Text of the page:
Before the reckless Reagan Revolution, the country had witnessed a great expansion in housing after WW II, during the 1950s and 1960s, when banks and savings and loans were limited by law to using only “fixed rate mortgages” with capped low interest rates. Payment schedules remained unchanged for 15 to 30 years, and there were no spikes or adjustments to throw buyers into default.

While Wall Street banks make billions from variable interest rates, they are nowhere near as good for consumers as fixed rates. The absence of caps on the amount of interest that can be charged, only leads to unnecessary profit-taking, and many hardships for the millions of victims who lost their homes in the crash of 2008.

Advertisements
05/10/2012

Housing Crisis: “Easy Credit” Not Cause

While Republicans attributed the 2008 housing collapse to many factors during the 2011 and 2012 debates, including Fannie Mae and Freddie Mac, “easy credit,” and “loans to people who could not afford them,” they never really hit the nail on the head, because they never even mentioned “adjustable interest rates.”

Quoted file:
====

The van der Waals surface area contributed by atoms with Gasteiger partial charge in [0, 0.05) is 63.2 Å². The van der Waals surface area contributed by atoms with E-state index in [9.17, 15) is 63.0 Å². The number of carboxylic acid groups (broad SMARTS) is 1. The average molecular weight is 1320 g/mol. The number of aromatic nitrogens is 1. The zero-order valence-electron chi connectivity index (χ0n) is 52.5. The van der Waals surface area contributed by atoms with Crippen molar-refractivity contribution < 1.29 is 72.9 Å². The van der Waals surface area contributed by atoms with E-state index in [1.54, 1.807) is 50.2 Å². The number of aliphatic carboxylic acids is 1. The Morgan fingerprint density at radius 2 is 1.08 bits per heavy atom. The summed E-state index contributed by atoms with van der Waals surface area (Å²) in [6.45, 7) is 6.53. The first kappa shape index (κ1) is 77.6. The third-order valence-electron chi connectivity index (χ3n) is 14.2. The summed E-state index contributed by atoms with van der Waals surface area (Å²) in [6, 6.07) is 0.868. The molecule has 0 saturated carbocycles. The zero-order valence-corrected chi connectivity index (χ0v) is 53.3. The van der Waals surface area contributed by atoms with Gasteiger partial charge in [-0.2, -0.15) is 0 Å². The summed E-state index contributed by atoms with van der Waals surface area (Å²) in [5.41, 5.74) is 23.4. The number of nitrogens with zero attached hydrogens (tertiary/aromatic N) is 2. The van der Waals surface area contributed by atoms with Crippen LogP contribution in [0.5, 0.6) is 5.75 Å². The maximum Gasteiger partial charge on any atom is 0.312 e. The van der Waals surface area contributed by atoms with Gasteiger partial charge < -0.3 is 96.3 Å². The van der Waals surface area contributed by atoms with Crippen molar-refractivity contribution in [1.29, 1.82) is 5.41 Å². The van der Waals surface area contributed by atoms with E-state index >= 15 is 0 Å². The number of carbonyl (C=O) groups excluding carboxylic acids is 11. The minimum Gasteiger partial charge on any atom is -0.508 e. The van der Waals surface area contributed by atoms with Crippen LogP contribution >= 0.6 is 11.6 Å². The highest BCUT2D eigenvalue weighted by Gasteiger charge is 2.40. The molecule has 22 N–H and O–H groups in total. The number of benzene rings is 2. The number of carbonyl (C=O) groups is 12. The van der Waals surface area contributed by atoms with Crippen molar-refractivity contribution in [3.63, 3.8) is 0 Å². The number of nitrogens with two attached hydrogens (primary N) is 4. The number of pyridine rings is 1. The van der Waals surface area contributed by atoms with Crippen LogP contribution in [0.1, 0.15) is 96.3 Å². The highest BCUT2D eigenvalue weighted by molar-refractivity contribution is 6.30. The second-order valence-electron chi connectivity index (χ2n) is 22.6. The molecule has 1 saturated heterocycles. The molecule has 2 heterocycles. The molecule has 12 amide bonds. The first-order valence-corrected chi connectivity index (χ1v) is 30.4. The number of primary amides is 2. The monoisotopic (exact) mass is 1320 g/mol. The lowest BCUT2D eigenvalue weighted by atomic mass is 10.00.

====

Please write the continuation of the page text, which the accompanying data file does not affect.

Fannie Mae and Freddie Mac were not in and of themselves a problem. In the Great Depression, when housing crashed the first time, the Congress responded in 1938 by establishing “Fannie Mae,” the Federal National Mortgage Association (FNMA), which created a “secondary mortgage market” by accepting the assignment of mortgage notes from banks in consideration for cash, so banks could promptly turn around and make more loans. It was good public policy, because it effectively increased the sum of money available for lending, and increased the level of home ownership. There is no reason today to abolish that concept.

After Fannie proved useful, the Republicans in Congress made the mistake of converting it into a “mixed ownership corporation” in 1950, by allowing private investors to purchase its common stock. They also erred in 1968 by making Fannie 100% privately-owned, while maintaining their line of credit to the U.S. Treasury. Since Fannie wanted only lower risk private mortgages, Freddie Mac, the Federal Home Loan Mortgage Corporation (FHLMC), was created to accept the riskier notes, made by the FHA, VA, and FmHA. While the privatization of Fannie made it harder to monitor, that mistake did not cause the recent housing meltdown.